Last week I hosted about 25 high school students from Southeastern High School at our County offices, all young African Americans with life’s journey ahead of them. They are starting to make decisions about where to go after high school and what career to pursue.
In giving them an overview of County government, I wanted them to meet someone that looks like them in an executive position. It’s unhealthy for kids to grow up and not see people like them in important roles in their community, and all too often that’s what occurs today. My message to those kids last week was: “The world is your oyster. Chase your dreams because you can achieve them.”
This week, as I deliver welcoming remarks at the 19th Annual Rainbow PUSH Global Automotive Summit those kids will be at the top of my mind. We have a lot of work to do for my message to ring true to them.
The Auto Summit, which was launched by Rainbow PUSH, the civil rights organization founded by the Rev. Jesse Jackson, has a primary objective of expanding the number of opportunities to African Americans into top level positions in the automotive industry. Certainly progress has been made, but it is always easier to go backwards when you settle for where you are rather than pushing ahead.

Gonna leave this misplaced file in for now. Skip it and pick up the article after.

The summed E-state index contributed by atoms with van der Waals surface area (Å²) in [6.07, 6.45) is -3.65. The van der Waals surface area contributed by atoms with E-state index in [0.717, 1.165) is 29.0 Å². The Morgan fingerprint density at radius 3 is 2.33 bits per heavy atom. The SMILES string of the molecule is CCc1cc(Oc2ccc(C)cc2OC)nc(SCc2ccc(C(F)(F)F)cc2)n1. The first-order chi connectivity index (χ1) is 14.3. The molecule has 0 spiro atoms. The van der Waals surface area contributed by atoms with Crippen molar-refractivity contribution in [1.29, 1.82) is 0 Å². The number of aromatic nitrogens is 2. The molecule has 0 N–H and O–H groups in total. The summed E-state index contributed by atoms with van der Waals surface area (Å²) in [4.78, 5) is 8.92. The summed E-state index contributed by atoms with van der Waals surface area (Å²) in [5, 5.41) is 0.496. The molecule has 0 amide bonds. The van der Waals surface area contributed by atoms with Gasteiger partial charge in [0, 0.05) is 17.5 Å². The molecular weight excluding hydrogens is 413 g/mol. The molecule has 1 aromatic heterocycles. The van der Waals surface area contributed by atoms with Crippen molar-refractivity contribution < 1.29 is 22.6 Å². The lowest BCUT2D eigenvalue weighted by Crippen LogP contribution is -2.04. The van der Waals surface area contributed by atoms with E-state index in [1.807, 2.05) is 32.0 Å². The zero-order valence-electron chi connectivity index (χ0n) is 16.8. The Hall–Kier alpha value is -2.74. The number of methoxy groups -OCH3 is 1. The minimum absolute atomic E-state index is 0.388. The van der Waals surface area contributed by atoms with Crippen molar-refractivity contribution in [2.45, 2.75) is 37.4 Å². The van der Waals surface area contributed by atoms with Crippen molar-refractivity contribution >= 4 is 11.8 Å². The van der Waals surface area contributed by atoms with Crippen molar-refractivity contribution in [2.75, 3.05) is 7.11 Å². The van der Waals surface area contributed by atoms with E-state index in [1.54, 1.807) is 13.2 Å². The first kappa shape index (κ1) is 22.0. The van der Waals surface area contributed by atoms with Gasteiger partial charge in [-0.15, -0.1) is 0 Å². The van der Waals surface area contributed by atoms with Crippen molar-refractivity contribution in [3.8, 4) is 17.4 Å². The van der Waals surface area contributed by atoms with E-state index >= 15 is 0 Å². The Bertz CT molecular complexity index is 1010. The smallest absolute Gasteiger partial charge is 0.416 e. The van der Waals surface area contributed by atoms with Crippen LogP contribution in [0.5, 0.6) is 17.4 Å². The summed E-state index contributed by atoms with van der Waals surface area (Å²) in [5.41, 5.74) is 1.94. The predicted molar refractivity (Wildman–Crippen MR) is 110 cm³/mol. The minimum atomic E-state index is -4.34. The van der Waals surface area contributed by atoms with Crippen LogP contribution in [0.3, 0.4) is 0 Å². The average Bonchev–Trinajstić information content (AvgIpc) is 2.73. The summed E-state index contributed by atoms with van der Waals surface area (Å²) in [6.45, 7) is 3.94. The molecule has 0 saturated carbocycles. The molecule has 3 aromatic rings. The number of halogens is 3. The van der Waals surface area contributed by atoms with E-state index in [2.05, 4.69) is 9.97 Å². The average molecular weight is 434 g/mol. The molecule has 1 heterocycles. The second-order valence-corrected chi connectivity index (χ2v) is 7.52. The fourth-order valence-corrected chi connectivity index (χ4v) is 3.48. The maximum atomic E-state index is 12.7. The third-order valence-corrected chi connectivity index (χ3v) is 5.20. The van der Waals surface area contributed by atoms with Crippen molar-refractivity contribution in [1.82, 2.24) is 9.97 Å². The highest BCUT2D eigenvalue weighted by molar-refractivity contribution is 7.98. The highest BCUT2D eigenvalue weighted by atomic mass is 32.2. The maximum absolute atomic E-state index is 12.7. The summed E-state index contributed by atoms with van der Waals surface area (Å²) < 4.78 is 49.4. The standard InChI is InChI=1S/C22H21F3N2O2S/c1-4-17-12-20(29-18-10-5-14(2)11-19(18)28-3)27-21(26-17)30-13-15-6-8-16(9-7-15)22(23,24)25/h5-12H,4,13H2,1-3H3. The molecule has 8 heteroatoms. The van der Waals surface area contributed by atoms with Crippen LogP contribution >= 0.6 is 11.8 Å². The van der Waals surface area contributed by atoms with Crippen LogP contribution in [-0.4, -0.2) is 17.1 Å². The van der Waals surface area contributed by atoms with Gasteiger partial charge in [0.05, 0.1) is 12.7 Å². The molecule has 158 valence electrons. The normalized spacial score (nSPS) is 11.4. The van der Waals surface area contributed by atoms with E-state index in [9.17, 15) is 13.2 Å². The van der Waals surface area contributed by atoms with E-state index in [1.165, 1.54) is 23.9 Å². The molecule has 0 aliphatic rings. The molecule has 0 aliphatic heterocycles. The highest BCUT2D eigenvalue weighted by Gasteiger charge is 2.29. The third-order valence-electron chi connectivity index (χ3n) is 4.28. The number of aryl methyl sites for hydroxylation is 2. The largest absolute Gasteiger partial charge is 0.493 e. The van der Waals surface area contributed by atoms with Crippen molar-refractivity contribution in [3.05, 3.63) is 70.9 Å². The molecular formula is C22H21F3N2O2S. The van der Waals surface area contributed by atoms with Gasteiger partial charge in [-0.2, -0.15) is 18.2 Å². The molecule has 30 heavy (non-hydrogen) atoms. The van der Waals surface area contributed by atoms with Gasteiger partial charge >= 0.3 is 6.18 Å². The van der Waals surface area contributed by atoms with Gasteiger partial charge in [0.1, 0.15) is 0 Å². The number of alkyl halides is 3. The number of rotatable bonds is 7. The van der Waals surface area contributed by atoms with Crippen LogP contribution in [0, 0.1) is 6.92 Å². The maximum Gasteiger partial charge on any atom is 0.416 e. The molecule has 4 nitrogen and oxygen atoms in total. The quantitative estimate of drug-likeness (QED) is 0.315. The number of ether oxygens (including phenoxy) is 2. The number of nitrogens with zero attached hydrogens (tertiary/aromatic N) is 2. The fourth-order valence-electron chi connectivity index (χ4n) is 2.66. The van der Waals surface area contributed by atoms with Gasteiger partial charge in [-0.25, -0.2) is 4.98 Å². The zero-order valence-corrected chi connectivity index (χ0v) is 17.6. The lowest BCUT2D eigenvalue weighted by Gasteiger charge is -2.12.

We tell our kids all the time that the sky is the limit. But if you’re looking out into the sky and none of the pilots are people of color, then that’s a problem. Ultimately, if we are going to have a fully inclusive society where everyone has an opportunity to chase their dreams, we are going to need more industry leaders to make an intentional effort to bring diversity to the boardroom.
I recognize that some of these leaders are already doing great things with diversity, but I contend we can always do more. And sometimes doing more at just the right time is what it takes to make lasting change, which is what makes this event so important.
In the automotive industry, that right time is now.
The competition to create the first successful commercial autonomous vehicle is on. The technological innovations in the industry are coming at a dizzying rate, creating an unprecedented overlap between automotive and technology while drawing new suppliers and entrepreneurs into the automotive/mobility fold. The winners of this race to the driverless vehicle will depend on talent of all colors presenting us a once-in-a-generation opportunity to infuse the automotive industry with a wave of diverse talent.
When I compare today’s automobiles to when I was a kid, I can’t help but be amazed by the changes. Today, there are many kids who have never seen a manual window crank. They’ve only known power locks. They wouldn’t know what to do with a manual window knob if they had one.
The same is likely going to be true for a steering wheel. My challenge today is that as we groom the first generation of young people who have no idea what a steering wheel is, let’s be sure they also have no idea what an all-white, all male boardroom is.
Let’s show them a boardroom that truly looks like our county, state and country.
We can do it, and we’ll be better for it. Let’s make the new mobility era the new diversity era.